One more out the door of the upper chamber.
State Sen. Chris Harris, R-Arlington, announced [Monday] afternoon that he will not seek reelection — the fourth veteran lawmaker to announce their retirement from the Upper Chamber.
He is the longest serving Republican in the Senate and chairs the Senate Jurisprudence Committee.
“I want to express my deepest gratitude to the people of North Texas and to my family for allowing me to serve,” Harris said in a statement. “It has been the greatest honor of my life that my friends and neighbors have asked me to represent them alongside so many amazing men and women for almost three decades.”
Harris has served in the Senate since 1991 and served before that in the Texas House.
State Rep. Rodney Anderson, R-Grand Prairie, announced last month that he planned to challenge Harris in next year’s primary, insisting that the district needed a more conservative voice. Harris said at the time that he planned to run again.
In his announcement, Harris encouraged Victor Vandergriff, son of late former Tarrant County Commissioner and Arlington Mayor Tom Vandergriff, to replace him in the Senate.
Sen. Harris is joined at the exit by State Rep. Will Hartnett in HD114.
Eleven-term Dallas state Rep. Will Hartnett has decided not to seek re-election, creating an opening for other Republicans to move up the ladder — or in one case, return to the House.
As expected, Hartnett said in a statement on his future plans Thursday that he would retire.
“My wife and three sons have stood by me during my years of public service, and now I look forward to having more time to stand by them in our family life and events that, in the end, are vastly more important than political life,” he said.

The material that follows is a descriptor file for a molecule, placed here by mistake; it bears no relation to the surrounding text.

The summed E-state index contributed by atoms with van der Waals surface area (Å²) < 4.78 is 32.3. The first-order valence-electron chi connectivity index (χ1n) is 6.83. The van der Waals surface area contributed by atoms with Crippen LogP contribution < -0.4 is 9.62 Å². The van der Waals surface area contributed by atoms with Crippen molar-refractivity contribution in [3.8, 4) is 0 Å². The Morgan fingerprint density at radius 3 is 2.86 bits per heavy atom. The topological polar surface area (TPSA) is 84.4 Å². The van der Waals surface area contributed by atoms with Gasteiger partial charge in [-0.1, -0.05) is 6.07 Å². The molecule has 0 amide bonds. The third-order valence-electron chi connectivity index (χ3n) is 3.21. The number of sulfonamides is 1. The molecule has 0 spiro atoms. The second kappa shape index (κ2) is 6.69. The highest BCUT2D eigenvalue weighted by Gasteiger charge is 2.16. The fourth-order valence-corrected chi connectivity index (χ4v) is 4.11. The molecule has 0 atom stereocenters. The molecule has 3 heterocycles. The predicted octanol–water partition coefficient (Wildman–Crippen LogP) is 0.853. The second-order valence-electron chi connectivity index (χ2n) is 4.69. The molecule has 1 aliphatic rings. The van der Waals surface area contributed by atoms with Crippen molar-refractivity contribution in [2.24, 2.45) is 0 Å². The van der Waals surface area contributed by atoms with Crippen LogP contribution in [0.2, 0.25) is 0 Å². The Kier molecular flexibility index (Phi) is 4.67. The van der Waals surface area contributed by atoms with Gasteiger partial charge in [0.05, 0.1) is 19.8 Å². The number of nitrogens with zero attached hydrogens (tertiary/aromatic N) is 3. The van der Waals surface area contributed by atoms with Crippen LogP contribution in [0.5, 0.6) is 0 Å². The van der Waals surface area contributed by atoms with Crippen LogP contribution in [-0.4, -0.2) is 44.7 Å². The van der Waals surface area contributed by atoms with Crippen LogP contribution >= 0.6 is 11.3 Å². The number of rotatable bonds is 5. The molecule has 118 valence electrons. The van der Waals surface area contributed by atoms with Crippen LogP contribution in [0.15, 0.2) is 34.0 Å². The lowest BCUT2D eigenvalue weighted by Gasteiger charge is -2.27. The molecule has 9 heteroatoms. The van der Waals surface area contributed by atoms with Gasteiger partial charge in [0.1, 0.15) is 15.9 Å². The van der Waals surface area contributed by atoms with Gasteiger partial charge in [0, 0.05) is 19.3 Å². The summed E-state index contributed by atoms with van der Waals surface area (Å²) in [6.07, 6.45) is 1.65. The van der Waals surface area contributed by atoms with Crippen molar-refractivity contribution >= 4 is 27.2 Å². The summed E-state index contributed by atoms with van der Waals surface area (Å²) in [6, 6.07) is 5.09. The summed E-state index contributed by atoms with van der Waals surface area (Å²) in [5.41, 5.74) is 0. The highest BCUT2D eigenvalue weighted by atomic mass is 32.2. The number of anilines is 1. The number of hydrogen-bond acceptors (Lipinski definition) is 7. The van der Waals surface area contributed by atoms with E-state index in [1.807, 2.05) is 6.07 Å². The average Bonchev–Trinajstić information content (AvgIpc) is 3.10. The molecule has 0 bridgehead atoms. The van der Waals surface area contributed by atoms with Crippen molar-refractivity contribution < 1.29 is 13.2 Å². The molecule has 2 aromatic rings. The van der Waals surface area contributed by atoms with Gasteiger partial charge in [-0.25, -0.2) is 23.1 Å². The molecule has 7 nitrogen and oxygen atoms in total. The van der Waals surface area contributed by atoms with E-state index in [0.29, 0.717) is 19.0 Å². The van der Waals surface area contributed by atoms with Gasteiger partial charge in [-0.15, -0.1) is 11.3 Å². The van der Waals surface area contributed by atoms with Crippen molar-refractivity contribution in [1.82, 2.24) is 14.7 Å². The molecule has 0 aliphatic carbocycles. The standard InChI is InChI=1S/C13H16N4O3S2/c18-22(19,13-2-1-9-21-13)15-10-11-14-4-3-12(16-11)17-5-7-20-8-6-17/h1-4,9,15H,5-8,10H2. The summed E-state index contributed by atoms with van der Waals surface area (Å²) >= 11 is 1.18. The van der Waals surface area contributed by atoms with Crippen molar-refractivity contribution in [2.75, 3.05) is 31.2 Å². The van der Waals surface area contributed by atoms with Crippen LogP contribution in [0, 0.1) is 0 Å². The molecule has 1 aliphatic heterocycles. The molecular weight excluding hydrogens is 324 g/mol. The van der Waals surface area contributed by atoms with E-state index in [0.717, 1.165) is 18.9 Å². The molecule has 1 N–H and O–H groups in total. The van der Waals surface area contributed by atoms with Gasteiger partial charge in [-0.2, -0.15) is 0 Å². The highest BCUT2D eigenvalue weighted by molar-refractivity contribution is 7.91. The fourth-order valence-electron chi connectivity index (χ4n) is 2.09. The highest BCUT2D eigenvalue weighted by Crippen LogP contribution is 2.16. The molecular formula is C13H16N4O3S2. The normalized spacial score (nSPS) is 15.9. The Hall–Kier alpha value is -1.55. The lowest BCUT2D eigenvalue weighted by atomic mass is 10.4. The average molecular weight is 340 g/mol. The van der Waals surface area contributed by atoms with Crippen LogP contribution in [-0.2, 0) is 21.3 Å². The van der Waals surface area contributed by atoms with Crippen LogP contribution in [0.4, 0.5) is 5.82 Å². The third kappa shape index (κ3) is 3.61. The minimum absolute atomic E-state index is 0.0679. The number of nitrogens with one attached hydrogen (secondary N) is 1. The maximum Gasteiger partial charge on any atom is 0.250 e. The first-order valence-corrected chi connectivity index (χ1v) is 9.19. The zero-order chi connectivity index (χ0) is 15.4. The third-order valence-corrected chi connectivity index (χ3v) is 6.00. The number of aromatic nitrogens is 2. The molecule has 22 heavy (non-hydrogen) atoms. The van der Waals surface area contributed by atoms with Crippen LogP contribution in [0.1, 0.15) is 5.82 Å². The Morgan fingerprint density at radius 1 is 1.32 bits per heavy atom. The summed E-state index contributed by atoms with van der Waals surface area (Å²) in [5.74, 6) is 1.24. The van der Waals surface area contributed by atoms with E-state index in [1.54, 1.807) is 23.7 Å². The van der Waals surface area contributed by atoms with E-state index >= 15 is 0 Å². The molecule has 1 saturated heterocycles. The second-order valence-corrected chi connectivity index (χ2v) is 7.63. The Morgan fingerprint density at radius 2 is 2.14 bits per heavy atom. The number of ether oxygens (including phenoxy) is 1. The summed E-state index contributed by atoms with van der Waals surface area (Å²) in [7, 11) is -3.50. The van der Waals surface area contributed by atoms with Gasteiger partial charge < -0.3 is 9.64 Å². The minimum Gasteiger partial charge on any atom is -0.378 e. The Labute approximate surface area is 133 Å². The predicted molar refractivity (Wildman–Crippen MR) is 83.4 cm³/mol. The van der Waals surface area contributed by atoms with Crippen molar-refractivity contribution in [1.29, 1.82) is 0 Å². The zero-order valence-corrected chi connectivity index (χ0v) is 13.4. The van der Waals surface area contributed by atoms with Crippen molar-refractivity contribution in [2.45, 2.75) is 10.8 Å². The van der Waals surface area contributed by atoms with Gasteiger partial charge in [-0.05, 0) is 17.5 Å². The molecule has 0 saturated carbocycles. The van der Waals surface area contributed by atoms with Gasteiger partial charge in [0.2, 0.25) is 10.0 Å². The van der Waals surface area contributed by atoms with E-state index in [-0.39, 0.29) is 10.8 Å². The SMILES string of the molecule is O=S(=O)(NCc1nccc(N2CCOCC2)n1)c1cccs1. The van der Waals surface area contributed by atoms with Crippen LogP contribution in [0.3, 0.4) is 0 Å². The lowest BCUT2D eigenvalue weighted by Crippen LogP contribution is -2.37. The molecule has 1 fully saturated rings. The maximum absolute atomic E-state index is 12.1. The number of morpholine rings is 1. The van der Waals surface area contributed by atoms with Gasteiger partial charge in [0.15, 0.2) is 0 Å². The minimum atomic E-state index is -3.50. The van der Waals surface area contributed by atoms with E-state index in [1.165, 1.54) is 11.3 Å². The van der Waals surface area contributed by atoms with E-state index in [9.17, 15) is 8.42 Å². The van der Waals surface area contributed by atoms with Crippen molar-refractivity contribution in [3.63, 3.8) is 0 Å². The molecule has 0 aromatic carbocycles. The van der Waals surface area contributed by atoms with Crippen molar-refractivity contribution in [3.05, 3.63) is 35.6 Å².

First elected in 1990, Hartnett is the longest-serving House member from North Texas and has sponsored scores of new laws — many of them refining the state’s legal system, though he also did some heavy lifting in 2005 to help secure water supplies for the region. In July, Hartnett was selected by Texas Monthly as one of the Ten Best lawmakers, largely for his handling of a House election contest. The magazine also applauded him for winning passage, in “a session in which any issue having to do with immigration or citizenship was potentially explosive,” of a resolution urging the federal government to grant a conditional green card to noncitizens who arrived in the U.S. before the age of 16 and who graduate from high school, and then allow them to enlist in the armed services and be granted citizenship after four years of service. In his retirement statement, though, Hartnett took pains to point out that in 2001, he “was the only House member who voted against passage of the now controversial HB 1403, which provides in-state college tuition for undocumented immigrants.”
A mixed record, to say the least, but I will definitely give him his props for running a fair election contest process. I hope whoever succeeds him at that does half as good a job at it.
Dist McCain % Obama % Wainwright % Houston % ================================================ Old 54.5% 44.6% 54.2% 43.4% New 52.4% 46.6% 51.7% 45.7%
There was only so much the Republicans could do to hold onto what they won in 2010 in Dallas County. With HD114 being open, this ought to be a top tier race.
As for SD09, as redrawn by the Lege it’s almost identical to SD10 in terms of partisan performance. Assuming SD10 doesn’t get altered by the courts, it deserves a respectable challenge from a Democratic contender. For what it’s worth, SD09 could have been a pickup for the Dems in 2008 – as it is now in the new map, SD09 was nearly identical to SD10 in partisan performance, when Sen. Wendy Davis knocked off Kim Brimer. Sen. Harris was fortunate to draw an underfunded no-name, and still barely beat him by ten points.
All ancient history now. I wish Sen. Harris and Rep. Hartnett well in their retirement, and I hope someone on the Democratic side is sizing both of these races up.